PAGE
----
Human Resource Management

Topics: Human resource management, Management, Geert Hofstede Pages: 10 (2266 words) Published: July 30, 2013



Department of Public Administration


Human resource management (HRM) is universal in terms of strategies, policies and processes. The term has gradually replaced personnel management. Managing and developing human resources in the international (global) setting is increasingly recognized as a central challenge, particularly to multinational enterprises (MNEs). Human resource management is both academic theory and a business practice that addresses the theoretical and practice techniques of managing a workforce. While the theoretical aspects of the discipline may also be universal, the same cannot be said of its practice. The paper defines human resource management, the theoretical basis of the discipline, business practice and global or international human resource management. Thereafter, the paper concentrates on global perspective or issues in international human resource management practice.

Human resource management is the strategic and coherent approach to the management of an organization’s most valued assets – the people working there who individually and collectively contribute to the achievement of the objectives of the business. The terms “human resource management” (HRM) and “human resources” (HR) have largely replaced the term “personnel management” as a description of the processes involved in managing people in organizations. Human resource management can also be defined as the function within an organization that focuses on recruitment of, management of, and providing direction for the people who work in the organization. As a change agent, it is concerned with the nature of and regulation of the employment relationship at the level of the workplace and broader society. The human resource management model emphasises.

• The need to search for new ways of working
• The central role of managing in promoting change
• The treatment of workers as individuals rather than part of a collective workforce • The encouragement of workers to consider management as ‘partners’ rather than as opponents – ‘us and us’, rather than ‘us and them’.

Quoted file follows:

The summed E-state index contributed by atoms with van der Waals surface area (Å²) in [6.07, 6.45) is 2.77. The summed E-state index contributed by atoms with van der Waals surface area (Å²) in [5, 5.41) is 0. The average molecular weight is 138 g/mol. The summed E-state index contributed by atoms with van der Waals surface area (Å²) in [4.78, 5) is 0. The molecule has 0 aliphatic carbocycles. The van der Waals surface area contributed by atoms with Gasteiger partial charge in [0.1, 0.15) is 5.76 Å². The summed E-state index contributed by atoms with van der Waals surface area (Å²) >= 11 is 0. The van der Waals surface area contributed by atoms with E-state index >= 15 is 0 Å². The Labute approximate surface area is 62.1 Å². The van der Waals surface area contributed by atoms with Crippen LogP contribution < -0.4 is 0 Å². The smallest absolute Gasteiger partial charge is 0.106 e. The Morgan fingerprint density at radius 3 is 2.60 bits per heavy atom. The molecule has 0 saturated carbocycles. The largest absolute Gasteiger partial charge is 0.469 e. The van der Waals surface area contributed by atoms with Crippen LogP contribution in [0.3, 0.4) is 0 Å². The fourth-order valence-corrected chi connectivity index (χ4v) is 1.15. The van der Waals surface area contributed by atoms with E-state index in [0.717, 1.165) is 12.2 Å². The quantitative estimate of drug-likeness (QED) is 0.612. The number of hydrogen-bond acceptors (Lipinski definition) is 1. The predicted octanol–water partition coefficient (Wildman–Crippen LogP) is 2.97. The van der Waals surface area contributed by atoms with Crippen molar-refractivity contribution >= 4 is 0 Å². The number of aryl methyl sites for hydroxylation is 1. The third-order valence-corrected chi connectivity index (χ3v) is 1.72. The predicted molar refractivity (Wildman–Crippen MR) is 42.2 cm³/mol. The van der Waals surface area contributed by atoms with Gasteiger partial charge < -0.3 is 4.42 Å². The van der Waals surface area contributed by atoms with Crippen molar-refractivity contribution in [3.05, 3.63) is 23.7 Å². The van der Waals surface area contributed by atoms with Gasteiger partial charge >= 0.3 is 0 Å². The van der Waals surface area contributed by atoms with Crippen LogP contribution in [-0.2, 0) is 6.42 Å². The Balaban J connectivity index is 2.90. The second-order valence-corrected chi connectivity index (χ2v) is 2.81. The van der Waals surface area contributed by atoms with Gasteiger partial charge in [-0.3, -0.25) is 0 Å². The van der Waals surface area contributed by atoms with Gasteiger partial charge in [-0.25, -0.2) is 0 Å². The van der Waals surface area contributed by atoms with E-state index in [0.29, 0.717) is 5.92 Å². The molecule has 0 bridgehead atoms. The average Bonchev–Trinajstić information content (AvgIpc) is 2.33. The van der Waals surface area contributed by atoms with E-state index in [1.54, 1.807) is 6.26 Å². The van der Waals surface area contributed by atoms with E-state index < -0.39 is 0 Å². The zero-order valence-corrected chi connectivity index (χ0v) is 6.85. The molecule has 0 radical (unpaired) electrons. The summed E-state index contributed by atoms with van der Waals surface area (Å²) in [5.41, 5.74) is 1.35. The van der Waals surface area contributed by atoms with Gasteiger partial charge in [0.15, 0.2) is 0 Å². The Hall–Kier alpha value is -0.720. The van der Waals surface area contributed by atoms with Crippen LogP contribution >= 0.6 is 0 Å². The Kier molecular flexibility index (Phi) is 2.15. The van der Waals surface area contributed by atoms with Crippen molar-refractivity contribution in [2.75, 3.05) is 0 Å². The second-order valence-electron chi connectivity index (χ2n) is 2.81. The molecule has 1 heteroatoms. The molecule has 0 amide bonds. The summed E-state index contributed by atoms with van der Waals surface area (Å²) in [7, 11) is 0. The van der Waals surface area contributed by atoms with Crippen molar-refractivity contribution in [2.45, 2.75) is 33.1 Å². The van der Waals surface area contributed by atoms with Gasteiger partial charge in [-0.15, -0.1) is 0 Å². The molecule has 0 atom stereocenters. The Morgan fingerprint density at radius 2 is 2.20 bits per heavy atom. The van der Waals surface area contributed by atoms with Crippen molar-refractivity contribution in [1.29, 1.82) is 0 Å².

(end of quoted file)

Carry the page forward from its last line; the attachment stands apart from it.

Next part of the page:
The theoretical discipline is based primarily on the assumption that employees are individuals with varying goals and needs, and as such should not be thought of as basic business resources, such as trucks and filing cabinets. It takes a positive view of workers, assuming that virtually all wish to contribute to the enterprise productively and that the main obstacles to their endeavours are lack of knowledge, insufficient training, and failure of process. It is an innovative view of the workplace management, which, asserts that human techniques when properly practiced, are expressive of the goals and operating practices of the enterprise overall.

As an academic theory, the goal of human resource management is to help an organization to meet strategic goals by attracting, and maintaining employees and also to manage them effectively. The key word here is “fit”, that is, human resource management approach seeks to ensure a fit between the management of an organization’s employees, and the overall strategic direction of the company. The basic premise of the academic theory of human resource management is that humans are not machines, therefore, we need to have an interdisciplinary examination of people in the workplace. That is why fields such as psychology, industrial engineering, industrial and organizational psychology, industrial relations, sociology etc play a major role. PRACTICE

Human resource management (HRM) as a business practice comprises several processes, which used together are supposed to achieve the theoretical goals mentioned above. These practical processes include: • Workforce planning

• Recruitment...

References: Armstrong, Michael (2006), A Handbook of Human Resource Management Practice, Kogan Page Limited.
Bartlett, C.A. and Ghoshal, S. (1991), Managing Across Borders; The Transnational solution, London Business School, London.
Cole, G. A. (2002), Personnel and Human Resource Management, Thompson Learning, London.
Hofstede, G. (1980), Culture’s Consequences: International Differences in Work-related Values, Sage Publications.
Oded Shenkar (1995), Global Perspectives of Human Resource Management. Englewood Cliffs, NJ: Prentice Hall.
Ouchi, W. (1981), Theory Z: How American Business can meet the Japanese Challenge, Addison Wesley.
S. K. Bhatia (2005), International Human Resource Management: A Global Perspective: Practices and Strategies for Competitive Success. New Delhi, Deep and Deep.
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